The chances are very probable that when a person uncovers themselves, they would want to step out of mainstream society—not easily done, and that person’s Factor-x will likely kick in and hold them back like crazy. At first, it’s likely they’d want to walk their journey within society, within their current environment. Staying within mainstream society seems easier: The change wouldn’t be so severe, and would be more suited to their Factor-x, which is on the quest to disprove that it exists. Stepping out of mainstream society could be construed as that something is seriously wrong with them, and this isn’t at all acceptable to our Factor-x.
However and with time, as they walk their journey as guided by their meaning, they will want to step out of mainstream society to apply their trade in a way more conducive and humane than what mainstream and working conventionally provides.
Stepping out of mainstream society in itself is likely to be a scary dynamic, not for the fainthearted. Stepping out doesn’t have to be scary, but scary it will be. This only becomes possible after we see and acknowledge that we desire to step out of mainstream society.
By looking carefully at our individual circumstances, and with some planning and being realistic about where we’re heading and how we could get there, we can gradually make the desired transition.
But, bear in mind that by having uncovered our Factor-x and our meaning, we’re likely emotionally loaded. When walking our own journey, as opposed to being dictated to and driven by our Factor-x, it’s unlikely that we would take care of ourselves in any lesser way. What might happen, and is likely to happen, is that due to our value system shifting continuously, the lifestyle we’re used to will change—different things are likely important to us now. We’ll likely take care of ourselves in a suitable way, but from a different perspective: one that’s more conducive to our needs and that serves us. And as we walk our newfound path, we’ll notice that pleasing our Factor-x is based on very different values, ones not necessarily conducive to our well-being, whereas taking care of ourselves as guided by our meaning is conducive to our needs and our well-being and will serve us, as well as everyone and everything else. When we serve ourselves by living our meaning, we automatically serve all else, and everyone else.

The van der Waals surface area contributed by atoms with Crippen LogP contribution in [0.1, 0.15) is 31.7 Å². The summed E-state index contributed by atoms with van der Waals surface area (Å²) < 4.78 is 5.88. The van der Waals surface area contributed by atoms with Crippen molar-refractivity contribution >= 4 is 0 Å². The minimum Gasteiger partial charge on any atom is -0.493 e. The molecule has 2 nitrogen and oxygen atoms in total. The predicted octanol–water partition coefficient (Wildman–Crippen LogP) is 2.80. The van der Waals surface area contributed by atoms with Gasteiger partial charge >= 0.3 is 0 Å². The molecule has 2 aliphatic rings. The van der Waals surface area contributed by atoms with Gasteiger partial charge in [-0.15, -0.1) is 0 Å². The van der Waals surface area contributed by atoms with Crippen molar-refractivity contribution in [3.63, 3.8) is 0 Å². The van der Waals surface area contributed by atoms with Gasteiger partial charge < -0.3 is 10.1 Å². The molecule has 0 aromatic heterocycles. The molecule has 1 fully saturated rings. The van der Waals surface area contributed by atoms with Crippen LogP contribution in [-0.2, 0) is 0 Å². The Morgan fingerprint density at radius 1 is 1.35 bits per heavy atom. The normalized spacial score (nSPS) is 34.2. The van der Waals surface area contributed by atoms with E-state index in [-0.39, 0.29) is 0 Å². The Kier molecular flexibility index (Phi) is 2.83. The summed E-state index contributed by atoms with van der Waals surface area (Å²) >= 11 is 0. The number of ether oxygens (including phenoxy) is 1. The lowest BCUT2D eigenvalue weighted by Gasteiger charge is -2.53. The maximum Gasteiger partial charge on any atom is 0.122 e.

By standing up, and making this transition, you will likely be frowned upon by those close to you. To others it might appear as if you’ve “lost it,” as if you’re rebelling against things familiar to everyone. Support from others might not be there. Friendships might end. Other relationships might end. Almost no one will understand what you’re about, because others—who haven’t come to the same conclusions and realizations as you—might see you as out of kilter with everyone else. The exception will be others who’ve also made this self-discovery and are walking their own path based on their own meaning, as you are.
When you attempt to step out—to break out of the mold you’ve been in—it might be difficult at times. This is true even if you’ve only been in your mold for a short time. Those close to you might want to prevent you from making changes in your lives. And again, some might even break off their friendship. Or, you might want to break off friendships or even marriages or relationships. What you’ll notice, as mentioned earlier, is that things have different values when you bring your meaning to what you do. Previously, when dictated to or driven by our Factor-x, almost everything had a different value. Now, those values have transitioned. We’re likely to seem to be different people, even to ourselves, since such a transition does change us almost completely.